Normal neuromuscular transmission can be impaired due to abnormalities in several of the steps described above. In the most common disorder of neuromuscular transmission, Myasthenia Gravis, antibodies directed against the ACh receptor are present.4 These antibodies render the receptors unavailable for ACh and therefore limit the influx of sodium ions into the muscle cell. In significant disease, this sodium influx may not reach the threshold for muscle action potential. The presence of ACh in the synaptic cleft is extremely short, given the effectiveness of AChE. In these situations, drugs such as Edrophonium and Pyridostigmine can be used to inhibit AChE and provide diagnostic information or improve function.

Calcium influx into the presynaptic terminal occurs via P/Q type calcium channels that are located near the areas of vesicle aggregation, the active zones.1 When an action potential reaches the presynaptic area, sodium enters the presynaptic terminal and, subsequently, calcium channels are activated allowing calcium influx. Vesicles in the active zone bind to the docking proteins, described below, and exocytosis of ACh can take place. Impairment of this calcium influx due to antibodies directed against the P/Q type calcium channel forms the physiologic basis of Lambert-Eaton myasthenic syndrome.5 In normal neuromuscular transmission, calcium influx is limited by voltage-gated potassium channels that allow potassium to be released from the cell as calcium influx occurs. The efflux of potassium ultimately reverses the membrane potential and closes the calcium channels, stopping calcium influx. Potassium channel blockers can be utilized to slow potassium release and, therefore, prolong the calcium influx, increasing the amount of vesicle exocytosis.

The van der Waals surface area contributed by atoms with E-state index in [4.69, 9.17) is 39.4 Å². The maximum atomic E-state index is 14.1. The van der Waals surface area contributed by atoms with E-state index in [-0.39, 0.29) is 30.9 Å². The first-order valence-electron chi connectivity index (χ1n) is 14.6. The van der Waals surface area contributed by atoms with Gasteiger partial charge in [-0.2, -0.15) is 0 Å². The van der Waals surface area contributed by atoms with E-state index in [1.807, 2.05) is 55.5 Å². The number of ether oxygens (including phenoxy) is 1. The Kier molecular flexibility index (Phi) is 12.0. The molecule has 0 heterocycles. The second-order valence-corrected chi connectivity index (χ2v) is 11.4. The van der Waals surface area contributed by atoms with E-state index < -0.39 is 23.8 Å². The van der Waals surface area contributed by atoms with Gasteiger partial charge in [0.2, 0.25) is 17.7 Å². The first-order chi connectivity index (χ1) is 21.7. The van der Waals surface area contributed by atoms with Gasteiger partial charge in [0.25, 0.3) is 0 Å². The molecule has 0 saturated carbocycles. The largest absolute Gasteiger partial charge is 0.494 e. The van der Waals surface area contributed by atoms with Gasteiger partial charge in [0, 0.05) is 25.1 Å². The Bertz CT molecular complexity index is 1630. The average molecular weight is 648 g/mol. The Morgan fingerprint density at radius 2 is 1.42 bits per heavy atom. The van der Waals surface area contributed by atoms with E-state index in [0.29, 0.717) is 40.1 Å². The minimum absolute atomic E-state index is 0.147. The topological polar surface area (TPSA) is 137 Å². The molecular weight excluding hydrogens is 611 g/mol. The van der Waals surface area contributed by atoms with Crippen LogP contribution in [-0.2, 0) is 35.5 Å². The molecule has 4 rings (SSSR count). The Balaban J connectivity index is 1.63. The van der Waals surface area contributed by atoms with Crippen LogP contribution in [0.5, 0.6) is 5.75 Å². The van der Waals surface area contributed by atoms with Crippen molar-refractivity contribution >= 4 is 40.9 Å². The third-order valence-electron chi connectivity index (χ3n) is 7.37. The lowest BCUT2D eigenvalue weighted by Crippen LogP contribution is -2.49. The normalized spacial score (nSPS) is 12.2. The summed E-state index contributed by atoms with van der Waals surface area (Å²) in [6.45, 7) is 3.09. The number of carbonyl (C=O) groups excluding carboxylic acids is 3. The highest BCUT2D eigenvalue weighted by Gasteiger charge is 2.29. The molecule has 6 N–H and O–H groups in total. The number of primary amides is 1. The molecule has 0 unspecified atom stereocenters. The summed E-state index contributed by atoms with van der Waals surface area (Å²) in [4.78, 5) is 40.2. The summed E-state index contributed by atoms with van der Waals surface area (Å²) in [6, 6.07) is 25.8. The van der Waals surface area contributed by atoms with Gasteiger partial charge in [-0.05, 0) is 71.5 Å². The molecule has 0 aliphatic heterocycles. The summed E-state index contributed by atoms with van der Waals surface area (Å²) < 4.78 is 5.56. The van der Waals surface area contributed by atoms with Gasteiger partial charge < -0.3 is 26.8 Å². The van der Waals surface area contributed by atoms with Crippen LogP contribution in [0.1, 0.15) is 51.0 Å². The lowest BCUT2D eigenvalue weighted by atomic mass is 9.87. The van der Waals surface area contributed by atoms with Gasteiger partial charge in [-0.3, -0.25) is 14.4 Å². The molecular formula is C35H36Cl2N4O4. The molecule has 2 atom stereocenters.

The key step of vesicle docking, and ultimate exocytosis, in the presynaptic terminal, is mediated by membrane proteins termed SNAREs, soluble N-ethylmaleimide-sensitive attachment protein receptors. Synaptobrevin, located on the vesicle itself, when exposed to calcium, attaches to syntaxin and SNAP-25 which are located on the internal aspect of the presynaptic plasma membrane. Formation of this complex allows vesicle exocytosis.1This mechanism is relevant clinically as Botulinum toxin A cleaves SNAP-25 and botulinum toxin B cleaves synaptobrevin, preventing ACh release into the synaptic space.

Assessment of patients with potential disorders of neuromuscular transmission is made easier through an understanding of the physiology of the neuromuscular junction. Patients will commonly present with weakness in both Myasthenia Gravis and Lambert-Eaton syndrome; however, given the different pathophysiology described above, patients may exhibit different patterns of weakness. With repeated attempted contraction, more calcium will enter the presynaptic terminal. In Lambert-Eaton syndrome, such influx will improve the patient’s weakness and their strength. In contrast, strength in Myasthenia Gravis may be relatively normal at the outset but is described as, and can be shown to be, fatigable. Continued attempt at contraction, of the eyelid for example, will utilize the available ACh receptors and subsequent attempts at neuromuscular transmission will be unsuccessful.